With the daily flow of new information, we often need to research to get updated or learn about something new, either for work and for our own pleasure. If we need to give a lecture somewhere, we need to set the facts straight, and double-check that what we are actually saying is true. If we’re writing something like a blog or a book, we research.
One place where research is very vital is when we are looking for a new job; especially true if you are looking to secure a job at an international school halfway across the globe. We research the international school itself, the location that the international school is located in, and we research what it is like to work at that international school. It’s important that we know as much as possible before applying for a position at an international school, not just to see if we’re right for them, but if they’re right for us. Most work places today have a website that gives away so much information, but sometimes it just isn’t sufficient enough, and that’s when you have to contact the place and people that have worked at that place in the past (or if you know somebody who knows somebody who has worked there) and ask detailed questions. Researching the job at an international school is half of applying for a job. Unfortunately, doing hours and hours of research on not just one international school but 5 of them can definitely put you into a tired state.
Being an international teacher only means that your research has to be very thorough, because then you’re not just researching the job, you’re also researching a country and a city. It’s important that you know what you want (career, money, love, travel, location, etc…) and what you’re capable of, because starting out some place new, with a different language and a different culture, can be hard. But doing your homework and researching might make the transition easier, well on the surface that is.
When you research most of the things you stumble on are interpretations, a subjective view of the whole. A kind of second-hand experience. So while researching is vital, you have to be somewhat skeptical and always remember to have an open mind. Google is, after all, just a small piece of the grand reality.
One excellent way to gather and share information and comments about 1000s of international schools around the world is by being a member at International School Community. Each international school has its own profile page, and on each school profile page there are four sections: School, Benefits, City and Travel. Members of internationalschoolcommunity.com are able to read about and submit their own comments and information in those four sections, all in a very easy to read and organized manner. It is a great way to get a better glimpse into what could be your future life as you venture out into the world to work at your next international school!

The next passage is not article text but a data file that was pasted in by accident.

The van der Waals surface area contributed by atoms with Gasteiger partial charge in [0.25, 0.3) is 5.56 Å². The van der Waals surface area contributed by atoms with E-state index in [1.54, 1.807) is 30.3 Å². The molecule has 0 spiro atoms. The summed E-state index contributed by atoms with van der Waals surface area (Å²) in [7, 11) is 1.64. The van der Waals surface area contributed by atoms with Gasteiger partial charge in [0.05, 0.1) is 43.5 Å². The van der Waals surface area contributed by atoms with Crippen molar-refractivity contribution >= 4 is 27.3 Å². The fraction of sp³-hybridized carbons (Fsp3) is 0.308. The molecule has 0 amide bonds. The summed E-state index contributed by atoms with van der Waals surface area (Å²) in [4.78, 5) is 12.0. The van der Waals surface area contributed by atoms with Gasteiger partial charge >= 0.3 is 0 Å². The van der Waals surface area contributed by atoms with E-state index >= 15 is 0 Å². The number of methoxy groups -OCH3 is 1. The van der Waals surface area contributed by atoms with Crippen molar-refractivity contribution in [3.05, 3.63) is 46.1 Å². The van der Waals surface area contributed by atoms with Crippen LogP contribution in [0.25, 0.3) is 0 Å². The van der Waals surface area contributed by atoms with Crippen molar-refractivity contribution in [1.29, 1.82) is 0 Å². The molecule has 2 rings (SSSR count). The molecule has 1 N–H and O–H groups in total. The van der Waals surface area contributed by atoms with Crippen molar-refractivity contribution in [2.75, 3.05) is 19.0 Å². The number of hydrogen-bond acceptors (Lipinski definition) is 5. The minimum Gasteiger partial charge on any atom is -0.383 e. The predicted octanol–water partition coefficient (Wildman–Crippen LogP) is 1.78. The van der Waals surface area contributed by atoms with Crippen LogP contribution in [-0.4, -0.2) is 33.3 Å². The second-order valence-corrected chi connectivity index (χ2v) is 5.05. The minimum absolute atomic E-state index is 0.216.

9 Lessons Learned Regarding Intl School Hiring Fairs
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January 3, 2012
The survey results are in, and it seems as if most visitors and members of International School Community have been to 1-3 countries in 2011. We were thinking that people would have traveled to more countries as a typical international school teacher travels many times throughout the year, especially during winter and summer holidays. Maybe we will do this survey again at the end of 2012 and see if we get similar results.
There are many reasons though why international school teachers decide not to travel so much, and one of those reasons is to save money. Even though the international school teacher lifestyle affords us many opportunities and enough salary to travel and to travel often, traveling is still not that cheap. The price of the flight and the hotel, plus the cost of going out to eat 2-3 times a day can add up pretty quick and soon you are spending 500-600 USD for a 4-6 day vacation to a city in Europe (for example).
In the near future International School Community will have new member profile pages, and you will be able to make a map of where you have traveled to in the world. You will also be able to state where you will be traveling to next. One way international school teachers get inspired to travel is by hearing about the travels of their colleagues. Sometimes you get good ideas on where you might want to travel to next. So, stay tuned for when we update our website in 2012.
Related to traveling…a great traveling website that we have subscribed to is the matadornetwork.com website.
We have highlighted entries from their website in these blog entries of ours:
So, what countries are we going to travel to in 2012? For many of us, the options are endless really. Go on safari in Africa? Go see the pyramids in Egypt? Spend a week on a beach in Thailand? Ah, the life of international school educators! If you are an international school teacher and keep a blog about your travels, contact us at email@example.com and we will highlight it on our website. We will also give you a coupon code to receive one extra free month of premium membership to our website.